Discussion CaseSocial Enterprise and Social Entrepreneurs
• What makes a career successful• By what criteria would you judge that you’ve had a successful career?• Is it enough to say that you are employed?• Is it important the job be long term and pay a lot• How much is “a lot”?• Is success measured by income?• Would it matter if you were underemployed; that is if your career was not challenging and did not require the knowledge and skills that you acquired during your education?• Does it matter what goods or service your career produced?• Would it matter how well you performed your job-related tasks?• Does it matter the type of work you do and who you worked door?• Does your care serve a purpose?
• In most discussion about business and ethics: pursuit of profit is at odds with the pursuit of personal and social responsibilities. – Business Ethics: oxymoron – What message sent to employees when the pursuit of profit, the guiding principle of their time at work, is thought to be incompatible with doing the socially responsible thing? – Is it possible to find meaning and value at work if employees are told to check their conscience at the door?
• Organizations that pursue social ends as the very core of their mission – Non-profit, NGO’s, foundations, professional organizations, schools, colleges, and government agencies.• Social Entrepreneurship or social enterprise: challenges the assumption that one cannot pursue both profit and social causes – Social entrepreneurship differs from work of nonprofit groups such s NGO’s and corporate foundation in that they explicitly seek profit.
• Social Entrepreneurship: involves the standard entrepreneurial characteristics of innovation, creativity, and risk-taking, but marshals these skills to address social needs. – Entrepreneurs: the first who identify an untapped market and then are creative in developing a means for meeting this demand and are willing to take the risk that their creation will, in fact, satisfy the demand. • Untapped market: social and ethical need such as social justice, environmental protection, educating, health care.
• Mohammad Yunus (best-known social entrepreneurs): founder of the Grameen Bank in Bangladesh – Economist, US professor, returned to Bangladesh 1970 soon after gained independence from Pakistan. – Contribute to this new countrys independence with his expertise in economics – Bangladesh poor country struggling with effect of a harsh famine. – Grameen Bank was born from recognition that very small amounts of capital, loaned directly to poor people at low rates, could have a tremendous positive impact in helping entire villages escape a cycle of poverty. – Grameen Bank’s model; lend small amounts of money directly to the poorest people to help them establish and sustain small businesses.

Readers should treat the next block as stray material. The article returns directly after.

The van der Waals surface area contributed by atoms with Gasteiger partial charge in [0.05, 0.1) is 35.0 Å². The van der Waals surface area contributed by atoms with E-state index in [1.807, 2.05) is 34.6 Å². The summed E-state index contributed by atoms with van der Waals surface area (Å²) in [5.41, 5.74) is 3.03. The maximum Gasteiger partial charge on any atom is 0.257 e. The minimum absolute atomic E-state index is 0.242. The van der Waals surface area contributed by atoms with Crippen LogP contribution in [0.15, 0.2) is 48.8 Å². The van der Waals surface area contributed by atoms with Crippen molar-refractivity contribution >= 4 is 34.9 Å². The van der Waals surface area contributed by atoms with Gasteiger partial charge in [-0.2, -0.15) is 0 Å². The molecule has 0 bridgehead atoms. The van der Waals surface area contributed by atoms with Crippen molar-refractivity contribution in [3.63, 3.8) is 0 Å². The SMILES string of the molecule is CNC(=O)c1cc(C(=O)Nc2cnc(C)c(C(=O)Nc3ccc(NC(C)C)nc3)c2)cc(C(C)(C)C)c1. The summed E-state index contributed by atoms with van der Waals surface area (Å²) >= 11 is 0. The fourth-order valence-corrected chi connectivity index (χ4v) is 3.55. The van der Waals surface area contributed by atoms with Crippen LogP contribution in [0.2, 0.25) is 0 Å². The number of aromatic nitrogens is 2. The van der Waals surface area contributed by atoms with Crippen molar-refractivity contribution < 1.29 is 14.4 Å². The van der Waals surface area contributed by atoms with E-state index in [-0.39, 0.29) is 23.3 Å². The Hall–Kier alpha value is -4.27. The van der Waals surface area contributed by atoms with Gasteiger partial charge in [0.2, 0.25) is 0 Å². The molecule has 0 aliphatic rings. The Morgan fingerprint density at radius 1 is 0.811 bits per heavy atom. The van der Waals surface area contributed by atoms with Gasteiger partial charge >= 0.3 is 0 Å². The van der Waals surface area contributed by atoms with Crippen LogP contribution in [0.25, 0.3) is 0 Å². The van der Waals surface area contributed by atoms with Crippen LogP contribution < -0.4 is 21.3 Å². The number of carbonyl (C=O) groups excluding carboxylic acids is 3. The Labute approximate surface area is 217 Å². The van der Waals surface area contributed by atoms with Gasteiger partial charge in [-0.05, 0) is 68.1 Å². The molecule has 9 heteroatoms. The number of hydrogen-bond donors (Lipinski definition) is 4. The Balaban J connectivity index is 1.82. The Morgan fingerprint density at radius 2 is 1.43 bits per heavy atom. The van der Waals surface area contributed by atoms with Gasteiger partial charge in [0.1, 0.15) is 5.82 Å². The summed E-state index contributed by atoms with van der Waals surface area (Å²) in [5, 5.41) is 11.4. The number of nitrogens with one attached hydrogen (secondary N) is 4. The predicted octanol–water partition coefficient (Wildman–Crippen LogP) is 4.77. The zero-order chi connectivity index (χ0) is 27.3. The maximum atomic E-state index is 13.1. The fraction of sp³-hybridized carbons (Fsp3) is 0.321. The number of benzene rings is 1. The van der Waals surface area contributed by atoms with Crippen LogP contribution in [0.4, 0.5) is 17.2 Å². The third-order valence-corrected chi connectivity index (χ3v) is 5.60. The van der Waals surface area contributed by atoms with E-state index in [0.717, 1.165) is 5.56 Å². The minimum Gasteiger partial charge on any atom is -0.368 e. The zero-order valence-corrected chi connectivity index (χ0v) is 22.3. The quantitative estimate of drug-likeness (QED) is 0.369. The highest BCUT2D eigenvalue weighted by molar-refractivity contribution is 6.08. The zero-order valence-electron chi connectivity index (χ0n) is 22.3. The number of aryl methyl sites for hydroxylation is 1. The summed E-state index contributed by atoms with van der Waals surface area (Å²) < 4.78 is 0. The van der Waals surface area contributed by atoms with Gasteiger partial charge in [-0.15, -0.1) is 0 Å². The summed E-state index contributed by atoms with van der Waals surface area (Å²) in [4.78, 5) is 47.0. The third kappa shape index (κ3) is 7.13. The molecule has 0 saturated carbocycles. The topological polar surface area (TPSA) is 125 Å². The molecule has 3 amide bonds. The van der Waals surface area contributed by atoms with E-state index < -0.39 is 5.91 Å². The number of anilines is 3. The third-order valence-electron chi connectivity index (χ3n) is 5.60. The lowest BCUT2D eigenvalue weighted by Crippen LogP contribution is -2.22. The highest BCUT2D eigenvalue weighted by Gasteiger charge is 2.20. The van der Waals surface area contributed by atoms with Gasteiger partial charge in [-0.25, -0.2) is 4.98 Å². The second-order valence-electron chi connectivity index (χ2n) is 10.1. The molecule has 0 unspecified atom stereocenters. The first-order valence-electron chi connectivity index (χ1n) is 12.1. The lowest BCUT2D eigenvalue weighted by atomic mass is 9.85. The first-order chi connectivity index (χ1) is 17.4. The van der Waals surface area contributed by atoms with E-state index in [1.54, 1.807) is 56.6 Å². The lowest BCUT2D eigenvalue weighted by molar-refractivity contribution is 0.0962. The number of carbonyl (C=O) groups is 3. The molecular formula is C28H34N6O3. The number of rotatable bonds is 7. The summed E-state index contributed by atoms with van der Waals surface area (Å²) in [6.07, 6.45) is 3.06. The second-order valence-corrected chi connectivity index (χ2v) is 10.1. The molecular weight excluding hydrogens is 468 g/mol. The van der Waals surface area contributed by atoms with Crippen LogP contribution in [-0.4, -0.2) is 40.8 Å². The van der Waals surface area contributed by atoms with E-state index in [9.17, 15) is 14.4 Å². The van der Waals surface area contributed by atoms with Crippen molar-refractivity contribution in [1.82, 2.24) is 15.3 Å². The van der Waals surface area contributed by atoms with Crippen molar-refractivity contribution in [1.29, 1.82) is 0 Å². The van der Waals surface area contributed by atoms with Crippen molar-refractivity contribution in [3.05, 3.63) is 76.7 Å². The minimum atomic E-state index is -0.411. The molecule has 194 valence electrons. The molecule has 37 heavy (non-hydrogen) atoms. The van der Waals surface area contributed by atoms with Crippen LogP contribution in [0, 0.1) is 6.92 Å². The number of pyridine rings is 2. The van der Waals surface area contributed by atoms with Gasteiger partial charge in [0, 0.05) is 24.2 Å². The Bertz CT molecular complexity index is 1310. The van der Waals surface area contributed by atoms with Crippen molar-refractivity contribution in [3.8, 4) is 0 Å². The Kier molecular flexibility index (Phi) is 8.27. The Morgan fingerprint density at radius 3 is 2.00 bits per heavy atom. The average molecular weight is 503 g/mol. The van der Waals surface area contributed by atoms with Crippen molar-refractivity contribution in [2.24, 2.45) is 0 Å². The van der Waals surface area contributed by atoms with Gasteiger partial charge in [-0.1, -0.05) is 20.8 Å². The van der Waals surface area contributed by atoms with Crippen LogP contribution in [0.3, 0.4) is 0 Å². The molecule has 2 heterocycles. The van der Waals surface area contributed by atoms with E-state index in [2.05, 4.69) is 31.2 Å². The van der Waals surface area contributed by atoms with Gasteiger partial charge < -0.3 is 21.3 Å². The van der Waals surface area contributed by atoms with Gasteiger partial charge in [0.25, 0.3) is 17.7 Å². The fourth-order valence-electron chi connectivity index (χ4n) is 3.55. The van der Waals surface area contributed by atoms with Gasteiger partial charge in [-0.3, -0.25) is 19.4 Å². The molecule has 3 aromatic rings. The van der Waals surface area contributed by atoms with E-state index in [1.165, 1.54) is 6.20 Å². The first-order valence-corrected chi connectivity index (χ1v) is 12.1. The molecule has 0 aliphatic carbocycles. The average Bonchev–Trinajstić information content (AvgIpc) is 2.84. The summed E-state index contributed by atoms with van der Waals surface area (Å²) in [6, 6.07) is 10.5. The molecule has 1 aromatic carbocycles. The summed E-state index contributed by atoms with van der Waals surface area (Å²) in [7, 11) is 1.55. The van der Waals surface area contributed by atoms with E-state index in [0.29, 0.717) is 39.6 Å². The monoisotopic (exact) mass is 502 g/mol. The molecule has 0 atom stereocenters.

• Yonus identified social need: small loans at interest rates small enough to allow craftswomen to escape a cycle of poverty. – Came u with idea of founding a bank specializing in microfinance • Capital raised though donations and grants at the start, but as Grameen’s success grew, all loans are now capitalized through deposits and interest earned from lending. • Bank owned by barrowers, does not require collateral for its loans • Today would be the envy of other banks which didn’t survive the financial crisis • Has issued over $ 8 billion in micro lending loans and has repayment rate of 98 percent • 2006 Yunas awarded Nobel Peace Price
• Mozilla: company that produced Firefox – A for-profit subsidiary of Mozilla foundation, non profit organization – Describes itself as a global community of thousands who believe in power of technology to enrich people’s lives. – Public benefit organization dedicated not to making money but to improving the way people everywhere experience the Internet.• Work: in the decades after WWII, understood as an industrial model – A career existed in a long-term relationship within a single firm – Employees received: steady and stable employment, secure wages and benefits, and opportunities of promotion within the firm.
– Employers received benefits of increased productivity created by a stable, experienced, and competent workforce – This model of work served the purposes of both employees and employers.• 1990’s experienced period of economic growth, prosperity fueled by increased worker productivity and extraordinary technological advancements. – Workplace experienced major shifts caused by significant corporate layoffs as witnessed by now words like “downsizing "and “outsourcing” of jobs to cheaper labor markets offshore.• 2008-2009 Economic Recession resulted in higher unemployment rates that economists predict will continue for years as the “new normal”.
• Social entrepreneurship and social enterprises provide helpful background against which to reflect on the changing nature of work.• Times when employees can no longer count on long-term stable employment from a single local company, – how, if at all can a person find a meaningful and successful career? – Can the workplace provide meaning and purpose, or is better to think of the workplace as capable of providing nothing other than jobs, nothing other than a place where one earns money?